Lenten Fast and Abstinence: An Invitation to Awareness

“What are you hungry for?” Sometimes the answer is obvious: pizza, Chinese food, a juicy steak. Our spiritual hungers are rarely that easy to identify. The season of Lent, our 40-day preparation for Easter, is our annual invitation to grow in awareness of those deeper hungers. We need Lent to help us recognize that our meaning and mission are rooted in Jesus’ dying and rising. Together with those preparing for baptism, we join in outward signs of our inner conversion. Our year-round prayer, fasting and almsgiving take on new meaning during this season.

Catholics were once well known for their practice of not eating meat on Friday—a specific form of fasting called abstinence. Stories abound of the lengths Catholics would go to keep this law. Of course, as with any law, it was not that difficult to meet the letter of the law and violate its spirit. One might enjoy a fine lobster dinner or fish fry at a local restaurant and still meet the law’s requirements. Catholics were also called to limit their food intake on a variety of other fast days. The reforms which followed the Second Vatican Council sought to simplify the often complicated questions that arose regarding fast and abstinence while re-emphasizing the continuing need for such practices. The current laws took effect in 1966. They read simply: “Catholics who have celebrated their 14th birthday are bound to abstain from meat on Ash Wednesday and each Friday of Lent. Catholics who have celebrated their 18th birthday, in addition to abstaining from meat, should fast, i.e., eat only one full meal on Ash Wednesday and Good Friday. Smaller quantities of food may be taken at two other meals but no food should be consumed at any other time during those two days. The obligation of fasting ceases with the celebration of one’s 59th birthday.”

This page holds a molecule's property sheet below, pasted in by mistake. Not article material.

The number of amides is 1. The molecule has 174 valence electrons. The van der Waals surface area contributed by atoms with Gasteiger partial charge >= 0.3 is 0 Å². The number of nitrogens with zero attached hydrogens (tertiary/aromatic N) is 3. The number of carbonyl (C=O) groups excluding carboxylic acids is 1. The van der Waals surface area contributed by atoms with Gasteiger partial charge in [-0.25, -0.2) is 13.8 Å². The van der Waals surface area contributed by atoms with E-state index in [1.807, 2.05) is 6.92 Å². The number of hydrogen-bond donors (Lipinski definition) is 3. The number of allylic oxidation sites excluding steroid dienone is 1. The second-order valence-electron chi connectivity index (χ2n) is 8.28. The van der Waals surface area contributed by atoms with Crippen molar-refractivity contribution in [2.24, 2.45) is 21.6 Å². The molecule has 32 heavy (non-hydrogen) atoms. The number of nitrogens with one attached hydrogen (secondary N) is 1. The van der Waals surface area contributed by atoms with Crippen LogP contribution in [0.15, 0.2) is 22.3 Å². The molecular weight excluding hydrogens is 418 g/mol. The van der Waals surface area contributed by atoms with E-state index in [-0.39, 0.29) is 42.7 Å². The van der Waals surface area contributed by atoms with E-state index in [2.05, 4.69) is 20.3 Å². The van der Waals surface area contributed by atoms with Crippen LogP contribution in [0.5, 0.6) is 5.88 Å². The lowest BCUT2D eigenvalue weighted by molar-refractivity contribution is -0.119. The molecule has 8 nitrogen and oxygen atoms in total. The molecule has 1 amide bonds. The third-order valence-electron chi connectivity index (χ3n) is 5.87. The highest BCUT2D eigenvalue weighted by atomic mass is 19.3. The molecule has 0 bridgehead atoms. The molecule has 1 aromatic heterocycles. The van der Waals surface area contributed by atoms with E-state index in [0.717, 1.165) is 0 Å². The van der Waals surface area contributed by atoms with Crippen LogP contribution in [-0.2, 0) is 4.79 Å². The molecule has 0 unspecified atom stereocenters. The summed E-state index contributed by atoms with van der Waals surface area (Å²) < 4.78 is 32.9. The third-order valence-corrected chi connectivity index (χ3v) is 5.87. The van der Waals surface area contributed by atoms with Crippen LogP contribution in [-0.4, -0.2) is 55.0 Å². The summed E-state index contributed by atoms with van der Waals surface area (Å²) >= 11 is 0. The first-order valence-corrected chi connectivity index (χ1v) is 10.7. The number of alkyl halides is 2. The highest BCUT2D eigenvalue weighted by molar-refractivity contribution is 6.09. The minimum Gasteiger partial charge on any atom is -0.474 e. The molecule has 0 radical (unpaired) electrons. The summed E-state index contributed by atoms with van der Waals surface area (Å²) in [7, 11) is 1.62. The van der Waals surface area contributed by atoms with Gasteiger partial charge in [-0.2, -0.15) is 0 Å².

The spirit of the law may invite us to fast from other activities as well: from television or computer games, from eating out or from gossiping. These minimum requirements make the most sense when they are combined with prayer and almsgiving. These age-old disciplines reflect our most fundamental concerns: our relationship with God (prayer), with our bodies (fasting) and with each other (almsgiving).

Copyright © 1997 Archdiocese of Chicago: Liturgy Training Publications, 1800 North Hermitage Avenue, Chicago IL 60622-1101; 1-800-933-1800. Text by Kathy Luty. Art by Rita Corbin.

 

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